Thursday, August 19, 2010

30 Day TV Challenge - Day 12: "Sokath! His eyes uncovered!"

12. An episode you've watched more than 5 times.
(This will have spoilers. But I find it hard to believe that anyone who genuinely cares about seeing "Darmok" hasn't already done so.)

Temba, his arms wide.

An easier question, really, would be what good episode of television haven't I watched at least five times. I'm an obsessive rewatcher -- I love going back and finding new details in the things I love. But if I had to narrow down the one episode of TV that I've gone back to the most, it would probably be "Darmok," a classic fifth-season episode of Star Trek: The Next Generation. It's one of the best episodes Next Gen ever made -- one that I still love, and find myself revisiting again and again.

The premise is a simple one: a mysterious alien race makes contact with the Federation and wants to communicate. The Enterprise is sent to investigate, and runs into a minor snag: the aliens, called the Children of Tama, are completely incomprehensible. Oh, the universal translator seems to switch their speech into English (or whatever it is they speak on Star Trek), but the words don't add up to anything intelligible: "Rai and Jiri, at Lungha. Rai of Lowani. Lowani under two moons." When talks quickly get nowhere, the Tamarian captain, Dathon, holds up a pair of daggers, tells Picard, "Darmok and Jilad at Tanagra," and transports the both of them to the surface of the planet beneath them. Alone, Picard has to figure out the true intentions of his counterpart, without either of them able to communicate with the other.

It's brilliant, largely because it pokes at the way all of these bumpy-headed aliens in the Star Trek world don't seem to have any trouble talking to each other. Even with a universal translator, so much of language is based upon a shared history -- communicating with someone without that shared history can be close to impossible, even if you do share a language. "Darmok," in the way of good science fiction, takes that to an alien extreme: the Children of Tama speak entirely in metaphor and allusion; everything they say is a reference to something from their history books. Without that shared knowledge, the Enterprise crew is left hopeless; so too are the Tamarians, who are left completely baffled at even the simplest attempts at conversation.

It could have turned pretty silly, actually, without actors who really bought into it. Patrick Stewart is as reliable as ever, and the late Paul Winfield is excellent as the Tamarian captain. But on the most recent viewing, I really started to appreciate what Michael Dorn brings to "Darmok" as Worf: the Klingon, of course, finds the constant attempts at talking and discourse to be increasingly frustrating, and Dorn pulls off Worf's warring impulses perfectly. There are also some great tricks of staging that I appreciate that play to the nuances of the crew's interactions -- the episode opens with a meeting in the conference room, everyone seated, Picard leading the discussion just like during any crisis...but when Picard is abducted and Riker is charge, suddenly no one is sitting, the whole crew standing around in a crude circle yelling at one another.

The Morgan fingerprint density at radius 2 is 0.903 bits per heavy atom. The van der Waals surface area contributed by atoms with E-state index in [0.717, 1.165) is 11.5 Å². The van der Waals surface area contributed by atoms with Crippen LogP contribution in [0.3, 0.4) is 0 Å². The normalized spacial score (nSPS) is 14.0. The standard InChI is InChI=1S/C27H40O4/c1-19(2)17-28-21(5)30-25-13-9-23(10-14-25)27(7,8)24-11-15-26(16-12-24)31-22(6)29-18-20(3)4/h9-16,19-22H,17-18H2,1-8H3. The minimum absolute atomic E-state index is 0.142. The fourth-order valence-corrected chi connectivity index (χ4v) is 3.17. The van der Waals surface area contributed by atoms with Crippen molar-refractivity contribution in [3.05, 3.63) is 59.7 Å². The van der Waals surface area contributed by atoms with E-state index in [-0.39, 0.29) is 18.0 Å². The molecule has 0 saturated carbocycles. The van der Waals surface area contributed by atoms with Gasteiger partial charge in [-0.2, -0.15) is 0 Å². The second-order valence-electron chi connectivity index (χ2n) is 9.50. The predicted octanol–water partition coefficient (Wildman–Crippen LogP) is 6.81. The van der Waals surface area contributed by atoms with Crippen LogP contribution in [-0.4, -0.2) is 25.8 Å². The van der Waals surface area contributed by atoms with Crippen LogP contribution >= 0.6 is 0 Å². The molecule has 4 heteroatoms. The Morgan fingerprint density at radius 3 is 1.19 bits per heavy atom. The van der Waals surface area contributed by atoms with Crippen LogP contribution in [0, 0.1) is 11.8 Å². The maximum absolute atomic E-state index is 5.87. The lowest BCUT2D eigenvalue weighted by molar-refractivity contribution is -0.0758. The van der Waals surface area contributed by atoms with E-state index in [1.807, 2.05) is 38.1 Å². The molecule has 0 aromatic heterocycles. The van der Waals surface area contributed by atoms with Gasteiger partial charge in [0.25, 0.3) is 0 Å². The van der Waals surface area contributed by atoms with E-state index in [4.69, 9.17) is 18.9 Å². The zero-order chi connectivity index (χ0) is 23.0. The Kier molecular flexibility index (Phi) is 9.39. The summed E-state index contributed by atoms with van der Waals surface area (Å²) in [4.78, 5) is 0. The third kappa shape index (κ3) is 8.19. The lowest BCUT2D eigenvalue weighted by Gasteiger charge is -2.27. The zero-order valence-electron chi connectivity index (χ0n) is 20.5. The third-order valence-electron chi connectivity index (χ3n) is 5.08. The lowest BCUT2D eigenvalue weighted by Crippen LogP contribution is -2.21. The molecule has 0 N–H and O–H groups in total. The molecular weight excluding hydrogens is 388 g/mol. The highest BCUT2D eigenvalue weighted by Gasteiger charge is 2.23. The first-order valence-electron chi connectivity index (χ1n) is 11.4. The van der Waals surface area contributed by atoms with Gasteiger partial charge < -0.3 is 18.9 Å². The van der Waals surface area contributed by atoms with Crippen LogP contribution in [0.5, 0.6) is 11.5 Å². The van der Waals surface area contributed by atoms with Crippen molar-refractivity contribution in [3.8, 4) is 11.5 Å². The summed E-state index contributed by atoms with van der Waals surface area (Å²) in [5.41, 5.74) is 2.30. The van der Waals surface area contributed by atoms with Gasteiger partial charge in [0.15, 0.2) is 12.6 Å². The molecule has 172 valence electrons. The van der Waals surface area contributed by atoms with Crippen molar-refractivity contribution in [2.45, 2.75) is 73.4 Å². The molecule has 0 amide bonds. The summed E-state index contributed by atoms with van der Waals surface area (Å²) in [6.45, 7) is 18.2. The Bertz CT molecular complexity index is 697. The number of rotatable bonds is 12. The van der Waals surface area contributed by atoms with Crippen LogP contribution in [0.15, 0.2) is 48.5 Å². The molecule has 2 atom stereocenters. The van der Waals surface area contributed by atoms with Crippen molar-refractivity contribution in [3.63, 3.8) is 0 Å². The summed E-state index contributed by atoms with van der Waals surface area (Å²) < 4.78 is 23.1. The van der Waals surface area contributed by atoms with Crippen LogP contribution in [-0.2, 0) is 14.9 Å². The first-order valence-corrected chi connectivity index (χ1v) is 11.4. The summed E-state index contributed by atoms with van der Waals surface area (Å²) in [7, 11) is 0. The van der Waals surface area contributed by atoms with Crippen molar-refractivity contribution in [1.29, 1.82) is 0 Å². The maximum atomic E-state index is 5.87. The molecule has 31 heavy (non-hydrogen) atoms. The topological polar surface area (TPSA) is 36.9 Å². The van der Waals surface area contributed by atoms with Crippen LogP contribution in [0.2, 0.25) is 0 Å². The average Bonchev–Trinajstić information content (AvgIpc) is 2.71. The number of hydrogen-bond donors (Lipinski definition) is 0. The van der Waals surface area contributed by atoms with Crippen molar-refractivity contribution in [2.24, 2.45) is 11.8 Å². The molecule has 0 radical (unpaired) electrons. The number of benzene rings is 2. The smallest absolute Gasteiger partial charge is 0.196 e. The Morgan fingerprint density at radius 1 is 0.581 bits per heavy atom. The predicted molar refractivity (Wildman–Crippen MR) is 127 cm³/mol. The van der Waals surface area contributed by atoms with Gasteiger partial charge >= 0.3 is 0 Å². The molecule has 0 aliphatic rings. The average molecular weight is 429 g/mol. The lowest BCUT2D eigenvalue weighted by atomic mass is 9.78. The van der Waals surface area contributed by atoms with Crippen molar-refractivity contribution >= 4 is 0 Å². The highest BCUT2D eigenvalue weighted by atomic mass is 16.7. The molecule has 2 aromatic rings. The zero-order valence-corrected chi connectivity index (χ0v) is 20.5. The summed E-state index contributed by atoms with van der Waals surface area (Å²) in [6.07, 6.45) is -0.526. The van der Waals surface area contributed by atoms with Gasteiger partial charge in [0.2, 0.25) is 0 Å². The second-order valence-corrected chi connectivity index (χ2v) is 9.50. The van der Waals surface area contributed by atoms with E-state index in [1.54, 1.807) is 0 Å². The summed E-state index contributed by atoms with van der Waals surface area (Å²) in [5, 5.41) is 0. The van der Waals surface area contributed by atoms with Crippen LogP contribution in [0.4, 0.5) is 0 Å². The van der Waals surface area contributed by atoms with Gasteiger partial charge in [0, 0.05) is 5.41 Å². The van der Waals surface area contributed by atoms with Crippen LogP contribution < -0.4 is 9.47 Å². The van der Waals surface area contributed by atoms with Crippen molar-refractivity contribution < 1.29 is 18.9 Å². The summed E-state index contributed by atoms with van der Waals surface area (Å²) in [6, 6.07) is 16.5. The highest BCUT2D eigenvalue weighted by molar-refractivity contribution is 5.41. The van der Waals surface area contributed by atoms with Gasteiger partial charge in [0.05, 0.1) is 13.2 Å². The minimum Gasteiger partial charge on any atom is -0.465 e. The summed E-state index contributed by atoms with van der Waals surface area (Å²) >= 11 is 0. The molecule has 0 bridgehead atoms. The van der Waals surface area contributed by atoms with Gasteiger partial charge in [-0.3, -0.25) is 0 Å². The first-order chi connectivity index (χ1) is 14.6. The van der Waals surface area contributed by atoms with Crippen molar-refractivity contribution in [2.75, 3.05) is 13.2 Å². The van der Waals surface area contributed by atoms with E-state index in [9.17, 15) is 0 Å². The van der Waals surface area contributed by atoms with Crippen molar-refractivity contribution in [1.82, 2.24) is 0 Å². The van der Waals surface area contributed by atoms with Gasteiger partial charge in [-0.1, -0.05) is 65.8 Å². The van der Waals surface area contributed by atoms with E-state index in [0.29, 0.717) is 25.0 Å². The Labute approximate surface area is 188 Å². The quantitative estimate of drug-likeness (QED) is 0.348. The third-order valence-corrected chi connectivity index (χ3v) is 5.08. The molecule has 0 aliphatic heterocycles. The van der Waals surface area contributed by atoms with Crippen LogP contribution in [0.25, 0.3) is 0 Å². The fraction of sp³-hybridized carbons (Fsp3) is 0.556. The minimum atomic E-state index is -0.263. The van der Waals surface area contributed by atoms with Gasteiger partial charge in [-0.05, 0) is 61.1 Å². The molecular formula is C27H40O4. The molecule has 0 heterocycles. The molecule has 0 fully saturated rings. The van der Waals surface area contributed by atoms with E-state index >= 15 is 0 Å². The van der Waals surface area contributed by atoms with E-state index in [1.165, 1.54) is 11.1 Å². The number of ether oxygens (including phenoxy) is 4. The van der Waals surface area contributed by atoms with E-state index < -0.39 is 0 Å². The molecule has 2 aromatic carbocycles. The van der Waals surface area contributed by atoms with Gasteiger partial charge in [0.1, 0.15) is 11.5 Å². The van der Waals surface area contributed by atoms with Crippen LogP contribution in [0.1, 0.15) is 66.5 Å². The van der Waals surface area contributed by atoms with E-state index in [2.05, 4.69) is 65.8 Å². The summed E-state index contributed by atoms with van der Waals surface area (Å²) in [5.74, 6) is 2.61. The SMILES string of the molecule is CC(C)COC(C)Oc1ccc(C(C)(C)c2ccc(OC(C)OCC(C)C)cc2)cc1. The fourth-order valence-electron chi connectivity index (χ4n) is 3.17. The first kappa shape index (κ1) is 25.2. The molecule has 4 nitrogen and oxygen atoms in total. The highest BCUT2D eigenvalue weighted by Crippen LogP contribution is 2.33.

The episode's best moment -- and one of Next Gen's very best moments, period -- comes as Picard discerns what's going on. Darmok and Jilad were warriors who came to Tanagra separately, but left as allies after defeating a common foe -- like the vicious, invisible monster that hunts Picard and his new friend. This is Dathon's last-ditch effort to forge an alliance with the Federation, but it doesn't go as he planned. He is mortally wounded by the creature, and turns to Picard for comfort during a moment of quiet.

As it happens, I've seen "Darmok" so many times that I can actually understand what the Tamarians are saying. Which is what happens in the episode itself: Picard doesn't figure out how to communicate with the Tamarians by finding a history book or doing research on the computer; he just listens, remains patient, and waits to reach understanding. When he does so, and Dathon howls with joy, "Sokath! His eyes uncovered!" his rapture is contagious. And when Picard reports Dathon's death to his officers -- "Uzani, his army...Shaka, when the walls fell." -- the sadness is overwhelming.

I think what appeals to me most about "Darmok" is that it reminds me how my friends and I (and this blog) must sound to someone who doesn't have the deep ocean of geek history to draw on. Christy can quickly find herself lost and baffled if we step too far off the path and start speaking entirely in The Big Lebowski quotes. "Darmok" is also a reminder that, no matter how little you may have in common with someone else, communication and understanding are possible. It doesn't matter if you speak the same language: Picard tells us, "Communication is a function of patience and imagination." May we all have both in sufficient measure.

Temba, at rest.

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